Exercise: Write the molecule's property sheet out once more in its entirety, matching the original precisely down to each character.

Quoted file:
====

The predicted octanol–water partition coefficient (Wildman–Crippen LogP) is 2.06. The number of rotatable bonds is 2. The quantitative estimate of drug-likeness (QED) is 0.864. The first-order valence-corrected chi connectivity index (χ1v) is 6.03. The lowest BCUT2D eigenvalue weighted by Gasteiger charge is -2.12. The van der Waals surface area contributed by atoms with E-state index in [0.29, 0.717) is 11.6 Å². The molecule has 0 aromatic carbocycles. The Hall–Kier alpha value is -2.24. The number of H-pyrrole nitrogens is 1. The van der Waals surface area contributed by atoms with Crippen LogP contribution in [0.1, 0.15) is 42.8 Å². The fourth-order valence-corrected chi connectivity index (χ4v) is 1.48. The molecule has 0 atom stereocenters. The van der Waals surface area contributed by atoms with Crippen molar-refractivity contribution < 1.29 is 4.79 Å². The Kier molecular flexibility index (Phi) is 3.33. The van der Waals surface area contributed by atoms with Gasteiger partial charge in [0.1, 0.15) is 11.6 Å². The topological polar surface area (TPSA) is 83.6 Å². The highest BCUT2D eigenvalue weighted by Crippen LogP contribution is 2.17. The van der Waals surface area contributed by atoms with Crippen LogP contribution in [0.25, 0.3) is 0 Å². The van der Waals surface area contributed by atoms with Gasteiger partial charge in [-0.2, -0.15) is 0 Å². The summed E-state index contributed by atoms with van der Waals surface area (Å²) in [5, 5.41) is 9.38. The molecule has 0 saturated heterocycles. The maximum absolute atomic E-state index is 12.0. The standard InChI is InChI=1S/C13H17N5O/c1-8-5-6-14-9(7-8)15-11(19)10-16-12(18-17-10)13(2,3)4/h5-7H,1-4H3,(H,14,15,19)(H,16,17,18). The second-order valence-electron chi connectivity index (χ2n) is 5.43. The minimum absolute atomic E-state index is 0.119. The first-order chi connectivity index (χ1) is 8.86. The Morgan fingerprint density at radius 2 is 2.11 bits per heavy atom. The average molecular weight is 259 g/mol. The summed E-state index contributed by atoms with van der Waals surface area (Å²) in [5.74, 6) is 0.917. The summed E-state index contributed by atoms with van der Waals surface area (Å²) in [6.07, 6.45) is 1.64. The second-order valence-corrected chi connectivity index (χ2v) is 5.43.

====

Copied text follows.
The predicted octanol–water partition coefficient (Wildman–Crippen LogP) is 2.06. The number of rotatable bonds is 2. The quantitative estimate of drug-likeness (QED) is 0.864. The first-order valence-corrected chi connectivity index (χ1v) is 6.03. The lowest BCUT2D eigenvalue weighted by Gasteiger charge is -2.12. The van der Waals surface area contributed by atoms with E-state index in [0.29, 0.717) is 11.6 Å². The molecule has 0 aromatic carbocycles. The Hall–Kier alpha value is -2.24. The number of H-pyrrole nitrogens is 1. The van der Waals surface area contributed by atoms with Crippen LogP contribution in [0.1, 0.15) is 42.8 Å². The fourth-order valence-corrected chi connectivity index (χ4v) is 1.48. The molecule has 0 atom stereocenters. The van der Waals surface area contributed by atoms with Crippen molar-refractivity contribution < 1.29 is 4.79 Å². The Kier molecular flexibility index (Phi) is 3.33. The van der Waals surface area contributed by atoms with Gasteiger partial charge in [0.1, 0.15) is 11.6 Å². The topological polar surface area (TPSA) is 83.6 Å². The highest BCUT2D eigenvalue weighted by Crippen LogP contribution is 2.17. The van der Waals surface area contributed by atoms with Crippen LogP contribution in [0.25, 0.3) is 0 Å². The van der Waals surface area contributed by atoms with Gasteiger partial charge in [-0.2, -0.15) is 0 Å². The summed E-state index contributed by atoms with van der Waals surface area (Å²) in [5, 5.41) is 9.38. The molecule has 0 saturated heterocycles. The maximum absolute atomic E-state index is 12.0. The standard InChI is InChI=1S/C13H17N5O/c1-8-5-6-14-9(7-8)15-11(19)10-16-12(18-17-10)13(2,3)4/h5-7H,1-4H3,(H,14,15,19)(H,16,17,18). The second-order valence-electron chi connectivity index (χ2n) is 5.43. The minimum absolute atomic E-state index is 0.119. The first-order chi connectivity index (χ1) is 8.86. The Morgan fingerprint density at radius 2 is 2.11 bits per heavy atom. The average molecular weight is 259 g/mol. The summed E-state index contributed by atoms with van der Waals surface area (Å²) in [5.74, 6) is 0.917. The summed E-state index contributed by atoms with van der Waals surface area (Å²) in [6.07, 6.45) is 1.64. The second-order valence-corrected chi connectivity index (χ2v) is 5.43.